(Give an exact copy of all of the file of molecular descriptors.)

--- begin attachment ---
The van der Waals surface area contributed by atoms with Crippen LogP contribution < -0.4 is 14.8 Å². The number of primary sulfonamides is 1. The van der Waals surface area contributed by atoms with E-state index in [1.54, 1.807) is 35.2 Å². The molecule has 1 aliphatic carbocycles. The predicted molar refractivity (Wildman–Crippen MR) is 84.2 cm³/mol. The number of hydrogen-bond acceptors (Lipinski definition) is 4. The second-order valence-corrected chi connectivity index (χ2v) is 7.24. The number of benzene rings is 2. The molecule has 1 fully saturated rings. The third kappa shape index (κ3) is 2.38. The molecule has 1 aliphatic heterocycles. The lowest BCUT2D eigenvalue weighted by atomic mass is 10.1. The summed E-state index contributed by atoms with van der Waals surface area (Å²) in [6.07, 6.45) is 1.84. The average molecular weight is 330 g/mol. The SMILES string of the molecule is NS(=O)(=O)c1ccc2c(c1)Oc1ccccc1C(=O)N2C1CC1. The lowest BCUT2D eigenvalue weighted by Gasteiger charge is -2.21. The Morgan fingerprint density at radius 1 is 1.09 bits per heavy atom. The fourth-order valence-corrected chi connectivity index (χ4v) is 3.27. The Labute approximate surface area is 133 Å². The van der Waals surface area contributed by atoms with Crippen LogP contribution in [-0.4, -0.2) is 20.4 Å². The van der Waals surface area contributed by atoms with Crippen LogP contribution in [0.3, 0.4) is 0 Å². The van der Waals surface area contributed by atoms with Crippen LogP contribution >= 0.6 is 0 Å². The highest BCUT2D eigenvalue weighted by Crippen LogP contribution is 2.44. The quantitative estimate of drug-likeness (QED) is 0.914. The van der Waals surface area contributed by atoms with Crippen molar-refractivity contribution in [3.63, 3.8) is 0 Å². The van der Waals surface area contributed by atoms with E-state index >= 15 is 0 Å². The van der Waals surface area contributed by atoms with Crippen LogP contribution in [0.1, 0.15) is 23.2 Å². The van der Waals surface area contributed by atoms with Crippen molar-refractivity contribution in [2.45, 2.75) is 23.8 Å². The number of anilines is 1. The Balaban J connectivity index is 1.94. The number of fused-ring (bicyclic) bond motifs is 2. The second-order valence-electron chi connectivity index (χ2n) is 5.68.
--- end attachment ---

The van der Waals surface area contributed by atoms with Crippen LogP contribution < -0.4 is 14.8 Å². The number of primary sulfonamides is 1. The van der Waals surface area contributed by atoms with E-state index in [1.54, 1.807) is 35.2 Å². The molecule has 1 aliphatic carbocycles. The predicted molar refractivity (Wildman–Crippen MR) is 84.2 cm³/mol. The number of hydrogen-bond acceptors (Lipinski definition) is 4. The second-order valence-corrected chi connectivity index (χ2v) is 7.24. The number of benzene rings is 2. The molecule has 1 fully saturated rings. The third kappa shape index (κ3) is 2.38. The molecule has 1 aliphatic heterocycles. The lowest BCUT2D eigenvalue weighted by atomic mass is 10.1. The summed E-state index contributed by atoms with van der Waals surface area (Å²) in [6.07, 6.45) is 1.84. The average molecular weight is 330 g/mol. The SMILES string of the molecule is NS(=O)(=O)c1ccc2c(c1)Oc1ccccc1C(=O)N2C1CC1. The lowest BCUT2D eigenvalue weighted by Gasteiger charge is -2.21. The Morgan fingerprint density at radius 1 is 1.09 bits per heavy atom. The fourth-order valence-corrected chi connectivity index (χ4v) is 3.27. The Labute approximate surface area is 133 Å². The van der Waals surface area contributed by atoms with Crippen LogP contribution in [-0.4, -0.2) is 20.4 Å². The van der Waals surface area contributed by atoms with Crippen LogP contribution in [0.3, 0.4) is 0 Å². The van der Waals surface area contributed by atoms with Crippen LogP contribution >= 0.6 is 0 Å². The highest BCUT2D eigenvalue weighted by Crippen LogP contribution is 2.44. The quantitative estimate of drug-likeness (QED) is 0.914. The van der Waals surface area contributed by atoms with Crippen molar-refractivity contribution in [3.63, 3.8) is 0 Å². The van der Waals surface area contributed by atoms with E-state index >= 15 is 0 Å². The van der Waals surface area contributed by atoms with Crippen LogP contribution in [0.1, 0.15) is 23.2 Å². The van der Waals surface area contributed by atoms with Crippen molar-refractivity contribution in [2.45, 2.75) is 23.8 Å². The number of anilines is 1. The Balaban J connectivity index is 1.94. The number of fused-ring (bicyclic) bond motifs is 2. The second-order valence-electron chi connectivity index (χ2n) is 5.68.